... Many of these local initiatives benefit from local conditions, ranging from topography and resources (Stremke & Van den Dobbelsteen, 2014;Stoeglehner et al., 2016), to social support and demand (Wiersma & Devine-Wright, 2014) and economic opportunities (De Boer & Zuidema, 2015b). Furthermore, these local initiatives often permit generated energy or financial benefits to be distributed locally (Hoppe, Bressers, & Lulofs, 2015;Spijkerboer, Trell, & Zuidema, 2016). A range of local activities can therefore co-benefit from local energy initiatives, such as farming, recreation, industry or construction to name but a few. ...
Article
Full-text available
Energy transition is an encompassing process which not only involves the energy system but also the landscape in which the energy system is embedded. Renewable energy is triggering new interactions with local landscapes in physical, socio-economic and institutional senses. We capture these interactions using the energy landscape concept, which expresses the interdependence of the energy system with the landscape. We aim to understand whether and how local energy initiatives facilitate this interdependency so as to see if local energy initiatives can be considered focal points in energy transition. We analyse how emerging local energy initiatives link different interests, land uses and activities within their energy practices and show how these facilitate interactions between various physical and social systems across multiple spatial scales. The paper concludes with several suggestions on how spatial planners and policy-makers can use the insights from the findings to support energy transition.
Chapter
The integration of learning goals with game mechanics in serious games used in urban and spatial planning processes has the potential to enable game designers and planners to create games with narratives tightly aligned to particular processes and lead to increased learning outcomes. This study presents the results from testing Energy Safari, a serious game for the energy transition in the province of Groningen, and empirically associates specific game mechanics with learning events, derived from players' reports. The research is based on the analysis of post-play questionnaires. Play-testing Energy Safari illustrates that different learning events can be triggered by the same game mechanics, an observation which can be applied in serious game design to facilitate players with different learning needs and styles. In addition, play testing to evaluate the learning performance of serious games should be integrated in the game design process. However, to achieve lasting learning and actionable knowledge, serious games should be used complementarily with other civic participation methods.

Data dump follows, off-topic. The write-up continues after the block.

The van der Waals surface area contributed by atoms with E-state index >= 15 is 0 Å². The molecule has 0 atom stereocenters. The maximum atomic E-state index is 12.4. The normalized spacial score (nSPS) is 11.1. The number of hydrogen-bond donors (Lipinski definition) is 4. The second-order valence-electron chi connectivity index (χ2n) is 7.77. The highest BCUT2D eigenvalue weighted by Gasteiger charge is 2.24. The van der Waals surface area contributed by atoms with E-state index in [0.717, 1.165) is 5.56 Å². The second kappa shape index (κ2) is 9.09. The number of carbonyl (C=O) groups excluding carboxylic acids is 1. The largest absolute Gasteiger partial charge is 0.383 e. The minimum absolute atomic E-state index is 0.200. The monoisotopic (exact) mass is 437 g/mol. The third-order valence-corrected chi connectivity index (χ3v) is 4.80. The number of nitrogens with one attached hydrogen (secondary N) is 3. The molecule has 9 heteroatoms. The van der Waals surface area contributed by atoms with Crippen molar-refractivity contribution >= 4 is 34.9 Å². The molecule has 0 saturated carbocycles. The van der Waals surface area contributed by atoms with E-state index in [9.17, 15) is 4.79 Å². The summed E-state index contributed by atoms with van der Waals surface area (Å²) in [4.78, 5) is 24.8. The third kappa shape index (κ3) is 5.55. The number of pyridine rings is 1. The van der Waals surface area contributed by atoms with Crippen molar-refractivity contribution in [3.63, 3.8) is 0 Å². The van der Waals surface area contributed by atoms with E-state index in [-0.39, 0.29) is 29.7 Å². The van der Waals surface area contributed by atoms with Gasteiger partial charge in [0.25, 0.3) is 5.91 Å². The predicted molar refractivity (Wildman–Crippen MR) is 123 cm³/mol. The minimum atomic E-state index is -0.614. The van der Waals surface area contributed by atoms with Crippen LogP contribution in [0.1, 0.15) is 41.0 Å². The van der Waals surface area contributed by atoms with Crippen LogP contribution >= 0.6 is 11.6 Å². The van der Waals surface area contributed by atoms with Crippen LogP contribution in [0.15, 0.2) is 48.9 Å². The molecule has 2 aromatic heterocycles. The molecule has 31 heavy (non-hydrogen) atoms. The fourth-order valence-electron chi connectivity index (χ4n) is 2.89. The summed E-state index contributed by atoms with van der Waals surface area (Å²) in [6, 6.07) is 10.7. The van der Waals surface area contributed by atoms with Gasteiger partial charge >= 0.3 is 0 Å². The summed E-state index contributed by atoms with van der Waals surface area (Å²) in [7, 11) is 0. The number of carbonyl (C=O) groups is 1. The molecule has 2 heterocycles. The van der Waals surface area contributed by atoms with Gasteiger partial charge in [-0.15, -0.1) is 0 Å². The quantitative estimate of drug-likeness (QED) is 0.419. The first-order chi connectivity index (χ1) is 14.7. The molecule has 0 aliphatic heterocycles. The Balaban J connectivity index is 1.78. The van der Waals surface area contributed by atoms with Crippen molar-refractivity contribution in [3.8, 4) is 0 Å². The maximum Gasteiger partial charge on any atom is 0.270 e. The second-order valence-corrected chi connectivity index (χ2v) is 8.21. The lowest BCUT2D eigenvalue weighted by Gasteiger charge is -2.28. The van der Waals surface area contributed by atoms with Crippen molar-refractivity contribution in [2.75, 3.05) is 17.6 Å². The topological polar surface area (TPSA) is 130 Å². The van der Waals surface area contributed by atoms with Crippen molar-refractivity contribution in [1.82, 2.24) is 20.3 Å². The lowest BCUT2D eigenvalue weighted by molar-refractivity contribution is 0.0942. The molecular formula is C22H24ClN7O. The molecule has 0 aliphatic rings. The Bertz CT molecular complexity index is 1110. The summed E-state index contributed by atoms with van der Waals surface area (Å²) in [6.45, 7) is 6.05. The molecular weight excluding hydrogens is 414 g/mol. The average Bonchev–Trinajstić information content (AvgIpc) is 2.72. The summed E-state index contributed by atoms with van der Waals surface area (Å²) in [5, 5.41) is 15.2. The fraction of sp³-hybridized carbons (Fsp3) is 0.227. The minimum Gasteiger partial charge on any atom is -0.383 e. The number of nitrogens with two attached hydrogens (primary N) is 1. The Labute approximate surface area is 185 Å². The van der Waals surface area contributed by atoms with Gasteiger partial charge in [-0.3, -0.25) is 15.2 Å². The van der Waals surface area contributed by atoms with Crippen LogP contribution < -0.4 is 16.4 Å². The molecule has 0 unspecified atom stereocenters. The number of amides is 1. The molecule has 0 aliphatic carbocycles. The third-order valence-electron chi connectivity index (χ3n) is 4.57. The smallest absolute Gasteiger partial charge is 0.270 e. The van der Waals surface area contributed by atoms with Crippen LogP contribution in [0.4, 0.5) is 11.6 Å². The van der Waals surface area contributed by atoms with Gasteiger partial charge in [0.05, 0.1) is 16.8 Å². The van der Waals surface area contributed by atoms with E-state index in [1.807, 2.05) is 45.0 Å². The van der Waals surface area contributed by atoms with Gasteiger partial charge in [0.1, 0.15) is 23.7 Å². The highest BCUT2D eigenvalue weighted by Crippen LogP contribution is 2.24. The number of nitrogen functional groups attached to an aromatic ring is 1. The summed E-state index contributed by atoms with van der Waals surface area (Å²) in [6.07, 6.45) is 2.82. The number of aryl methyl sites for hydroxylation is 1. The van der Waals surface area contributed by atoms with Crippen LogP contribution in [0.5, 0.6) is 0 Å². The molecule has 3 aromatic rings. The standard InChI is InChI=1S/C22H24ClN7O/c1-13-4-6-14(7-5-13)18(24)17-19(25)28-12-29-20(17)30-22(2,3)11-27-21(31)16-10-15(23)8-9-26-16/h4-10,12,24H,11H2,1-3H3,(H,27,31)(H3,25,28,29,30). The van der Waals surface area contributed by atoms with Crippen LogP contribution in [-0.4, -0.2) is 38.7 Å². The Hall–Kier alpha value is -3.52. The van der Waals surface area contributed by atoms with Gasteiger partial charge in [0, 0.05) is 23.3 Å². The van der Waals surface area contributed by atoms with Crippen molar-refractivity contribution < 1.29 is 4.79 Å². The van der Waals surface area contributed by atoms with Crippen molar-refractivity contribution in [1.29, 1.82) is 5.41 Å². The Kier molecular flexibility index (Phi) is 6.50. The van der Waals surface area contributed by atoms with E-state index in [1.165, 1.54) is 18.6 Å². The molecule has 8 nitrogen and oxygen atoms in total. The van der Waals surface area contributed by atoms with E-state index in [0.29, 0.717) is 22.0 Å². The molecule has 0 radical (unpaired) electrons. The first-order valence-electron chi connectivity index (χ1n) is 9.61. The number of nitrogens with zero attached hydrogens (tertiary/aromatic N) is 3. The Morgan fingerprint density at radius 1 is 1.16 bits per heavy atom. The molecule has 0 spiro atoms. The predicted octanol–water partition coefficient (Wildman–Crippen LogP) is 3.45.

Chapter
Serious games have been hailed as particularly suitable learning technologies for unravelling complex urban issues and wicked problems. This chapter presents the main research findings from the development and testing of a serious game, called Energy Safari, which tackles the issue of local policy for the energy transition in the northern Dutch province of Groningen. While planners appreciate the learning and engagement potential of serious games, particularly for addressing the complexity of urban issues and large-scale transitions, games are not widely employed in practice, due to organisational and administrative constraints and lack of familiarity with the method. While engaging in a participatory game prototyping process, researchers, public administrators, and private sector and civil society representatives were able to access aspects of the energy transition outside their own disciplinary field. This enabled the research team to incrementally create an analytical model of the local energy policy and its social and technical ramifications, which were eventually implemented in the game. Learning during gameplay covered a variety of styles and goals, ranging from direct knowledge transfer to social and other forms of open-ended learning. However, a gender gap among players and a resistance towards long-term change were also observed. To summarise, despite some shortcomings, serious games cover several learning factors and can address complex issues while adapting to different network structures and participating stakeholders.